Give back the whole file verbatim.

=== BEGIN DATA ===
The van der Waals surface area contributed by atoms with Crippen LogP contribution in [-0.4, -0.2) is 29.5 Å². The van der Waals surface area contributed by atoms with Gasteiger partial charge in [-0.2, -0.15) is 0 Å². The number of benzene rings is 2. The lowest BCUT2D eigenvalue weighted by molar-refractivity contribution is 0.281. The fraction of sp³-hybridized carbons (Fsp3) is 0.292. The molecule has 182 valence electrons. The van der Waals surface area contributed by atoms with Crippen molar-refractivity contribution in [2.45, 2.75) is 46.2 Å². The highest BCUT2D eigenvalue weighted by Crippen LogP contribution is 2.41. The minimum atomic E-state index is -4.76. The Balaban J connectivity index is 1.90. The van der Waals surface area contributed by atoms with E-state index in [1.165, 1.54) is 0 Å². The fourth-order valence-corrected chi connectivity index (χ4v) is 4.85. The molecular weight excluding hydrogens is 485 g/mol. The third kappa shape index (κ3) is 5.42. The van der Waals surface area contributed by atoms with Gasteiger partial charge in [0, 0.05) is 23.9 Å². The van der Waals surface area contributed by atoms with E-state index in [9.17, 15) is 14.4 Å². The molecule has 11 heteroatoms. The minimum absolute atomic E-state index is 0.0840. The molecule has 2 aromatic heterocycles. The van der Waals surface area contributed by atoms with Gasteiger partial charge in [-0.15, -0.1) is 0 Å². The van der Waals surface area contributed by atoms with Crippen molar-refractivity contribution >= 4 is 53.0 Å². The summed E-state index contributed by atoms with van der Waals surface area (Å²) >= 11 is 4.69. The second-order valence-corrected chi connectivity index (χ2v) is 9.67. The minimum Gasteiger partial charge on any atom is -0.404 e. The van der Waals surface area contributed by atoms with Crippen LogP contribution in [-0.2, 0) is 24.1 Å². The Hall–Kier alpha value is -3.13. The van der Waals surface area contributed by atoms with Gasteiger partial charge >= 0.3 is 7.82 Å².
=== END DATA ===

The van der Waals surface area contributed by atoms with Crippen LogP contribution in [-0.4, -0.2) is 29.5 Å². The van der Waals surface area contributed by atoms with Gasteiger partial charge in [-0.2, -0.15) is 0 Å². The number of benzene rings is 2. The lowest BCUT2D eigenvalue weighted by molar-refractivity contribution is 0.281. The fraction of sp³-hybridized carbons (Fsp3) is 0.292. The molecule has 182 valence electrons. The van der Waals surface area contributed by atoms with Crippen molar-refractivity contribution in [2.45, 2.75) is 46.2 Å². The highest BCUT2D eigenvalue weighted by Crippen LogP contribution is 2.41. The minimum atomic E-state index is -4.76. The Balaban J connectivity index is 1.90. The van der Waals surface area contributed by atoms with E-state index in [1.165, 1.54) is 0 Å². The fourth-order valence-corrected chi connectivity index (χ4v) is 4.85. The molecular weight excluding hydrogens is 485 g/mol. The third kappa shape index (κ3) is 5.42. The van der Waals surface area contributed by atoms with Gasteiger partial charge in [0, 0.05) is 23.9 Å². The van der Waals surface area contributed by atoms with E-state index in [9.17, 15) is 14.4 Å². The molecule has 11 heteroatoms. The minimum absolute atomic E-state index is 0.0840. The molecule has 2 aromatic heterocycles. The van der Waals surface area contributed by atoms with Gasteiger partial charge in [-0.15, -0.1) is 0 Å². The van der Waals surface area contributed by atoms with Crippen molar-refractivity contribution >= 4 is 53.0 Å². The summed E-state index contributed by atoms with van der Waals surface area (Å²) >= 11 is 4.69. The second-order valence-corrected chi connectivity index (χ2v) is 9.67. The minimum Gasteiger partial charge on any atom is -0.404 e. The van der Waals surface area contributed by atoms with Crippen LogP contribution in [-0.2, 0) is 24.1 Å². The Hall–Kier alpha value is -3.13. The van der Waals surface area contributed by atoms with Gasteiger partial charge >= 0.3 is 7.82 Å².